The rest of the trip was far less depressing and actually quite inspiring.
Friday morning we awoke bright and early to make our way to Masaya Volcano! It was my first time ever visiting a volcano, so I cannot stress how EXCITED I was!! The volcano itself is currently dormant but there is an active crater right next to it which continually spews hot gas (we assume some form of sulphur). I was entirely in AWE of my surroundings, a massive volcano, a giant gassy crater, and easily the most stunning view of the country you could imagine. A moment in time I will never forget. We then made our way to a busy craft market with literally hundreds of vendors selling anything and everything. Unfortunately, we didn’t have too much time to spend, but I was able to snag a beautiful hand-women poncho from one woman. You will most likely catch me wearing it on campus come winter term 🙂
Next, we took a ferry to Ometepe Island. Ometepe is an indigenous word which literally means “two hills” and, as you might guess, the island is marked by two large volcanoes. After we docked, we made a very bumpy trek to our home for the rest of the weekend at Finca de Venecias, a quaint little estate tucked away in the midst of the Nicaraguan jungle. We spent some time at the beach, had some very interesting dinner experiences, and just rested for the next day.
On Saturday, I experienced what was probably my favorite and most rewarding time throughout this entire study abroad experience. We journeyed to a local school to teach (who we thought would be) elementary school children some basic English phrases. We had divided into groups and each chose a different theme to teach the students. Our group (myself, another Drexel student and a student from Emory) chose to focus on parts of the body. We created a little stick figure (Juan el Guapo) and labeled some body parts and then decided to teach the kids the head-shoulders-knees-and-toes song! Well, once we arrived at the school, we discovered that actually the high school students have class on Saturdays (only on Saturdays in fact). So, after a quick mental adjustment, we went to work. It was a bit of a struggle getting the students on board with singing a silly song, but it worked out in the end!! We were laughing, the students were laughing, and by the time we were finished, they could sing the song by themselves! I felt pretty proud.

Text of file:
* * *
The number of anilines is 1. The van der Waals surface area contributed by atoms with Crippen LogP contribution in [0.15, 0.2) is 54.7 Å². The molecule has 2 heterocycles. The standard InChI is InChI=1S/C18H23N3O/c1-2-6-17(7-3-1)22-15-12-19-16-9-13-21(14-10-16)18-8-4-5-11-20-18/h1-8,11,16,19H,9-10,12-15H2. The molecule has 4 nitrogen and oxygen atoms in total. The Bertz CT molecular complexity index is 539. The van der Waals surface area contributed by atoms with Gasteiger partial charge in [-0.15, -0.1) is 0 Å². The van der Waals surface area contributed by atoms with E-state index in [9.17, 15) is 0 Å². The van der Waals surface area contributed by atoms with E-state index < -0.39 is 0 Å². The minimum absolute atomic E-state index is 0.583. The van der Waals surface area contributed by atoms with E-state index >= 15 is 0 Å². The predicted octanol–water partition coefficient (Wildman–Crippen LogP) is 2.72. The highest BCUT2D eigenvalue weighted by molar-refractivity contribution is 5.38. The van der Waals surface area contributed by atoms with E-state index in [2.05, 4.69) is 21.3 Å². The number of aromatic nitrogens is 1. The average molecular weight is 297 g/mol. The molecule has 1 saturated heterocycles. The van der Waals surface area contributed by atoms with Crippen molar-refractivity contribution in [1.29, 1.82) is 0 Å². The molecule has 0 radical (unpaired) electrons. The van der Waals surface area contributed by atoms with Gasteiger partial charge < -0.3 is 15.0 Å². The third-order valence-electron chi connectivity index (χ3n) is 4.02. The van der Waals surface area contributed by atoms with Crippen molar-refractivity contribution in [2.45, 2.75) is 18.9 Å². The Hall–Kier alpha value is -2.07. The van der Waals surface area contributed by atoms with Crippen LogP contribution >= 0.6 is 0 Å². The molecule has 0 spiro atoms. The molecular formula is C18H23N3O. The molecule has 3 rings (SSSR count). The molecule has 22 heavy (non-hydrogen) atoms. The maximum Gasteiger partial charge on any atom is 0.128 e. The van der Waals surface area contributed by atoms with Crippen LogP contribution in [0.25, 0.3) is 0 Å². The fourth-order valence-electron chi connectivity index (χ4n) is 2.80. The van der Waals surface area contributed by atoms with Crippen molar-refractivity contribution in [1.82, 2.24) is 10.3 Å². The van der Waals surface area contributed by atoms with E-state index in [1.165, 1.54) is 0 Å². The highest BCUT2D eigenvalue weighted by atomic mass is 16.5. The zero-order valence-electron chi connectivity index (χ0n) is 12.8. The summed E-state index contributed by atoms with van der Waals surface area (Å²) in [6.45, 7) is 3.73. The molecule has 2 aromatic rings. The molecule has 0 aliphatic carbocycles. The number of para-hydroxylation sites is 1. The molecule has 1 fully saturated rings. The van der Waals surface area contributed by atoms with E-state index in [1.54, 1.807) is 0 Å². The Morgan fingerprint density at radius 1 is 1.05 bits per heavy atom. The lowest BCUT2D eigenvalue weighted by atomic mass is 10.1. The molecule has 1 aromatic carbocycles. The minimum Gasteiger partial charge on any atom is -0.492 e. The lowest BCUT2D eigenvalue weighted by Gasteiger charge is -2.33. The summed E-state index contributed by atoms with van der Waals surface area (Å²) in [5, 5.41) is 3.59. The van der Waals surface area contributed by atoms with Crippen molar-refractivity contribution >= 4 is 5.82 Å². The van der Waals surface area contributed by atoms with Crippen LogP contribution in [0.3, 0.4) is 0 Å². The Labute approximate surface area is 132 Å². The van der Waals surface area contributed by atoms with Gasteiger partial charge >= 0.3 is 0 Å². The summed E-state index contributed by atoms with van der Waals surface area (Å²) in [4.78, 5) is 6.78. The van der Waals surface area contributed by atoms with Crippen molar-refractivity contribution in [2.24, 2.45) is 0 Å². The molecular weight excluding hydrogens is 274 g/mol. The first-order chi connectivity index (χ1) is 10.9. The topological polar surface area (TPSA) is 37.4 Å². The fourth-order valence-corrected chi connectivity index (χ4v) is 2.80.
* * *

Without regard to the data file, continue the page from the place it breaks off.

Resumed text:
Then, we went with some of the students to their nearby baseball field. It wasn’t much, but they hadn’t had enough money the previous year to have a baseball team so obviously the field wasn’t in pristine condition either. Oh, ps- baseball is the national sport in Nicaragua, they LOVE it! About half of our group played baseball with the students and the other half played soccer with the others. Well, considering I have about zero athletic ability, a friend and I decided to bring our hula hoops to play with and some of the Nicaraguan girls LOVED them! I attempted to teach them some basic tricks, but I realized teaching hooping terms is Spanish is a bit more difficult than I had imagined. Still, I didn’t let the language barrier hold me back, and some of the girls picked up the basics really well! I was so happy, I couldn’t stop smiling. The image of their little faces lighting up when they mastered a trick will live on in my mind as one of my happiest memories of this study abroad experience.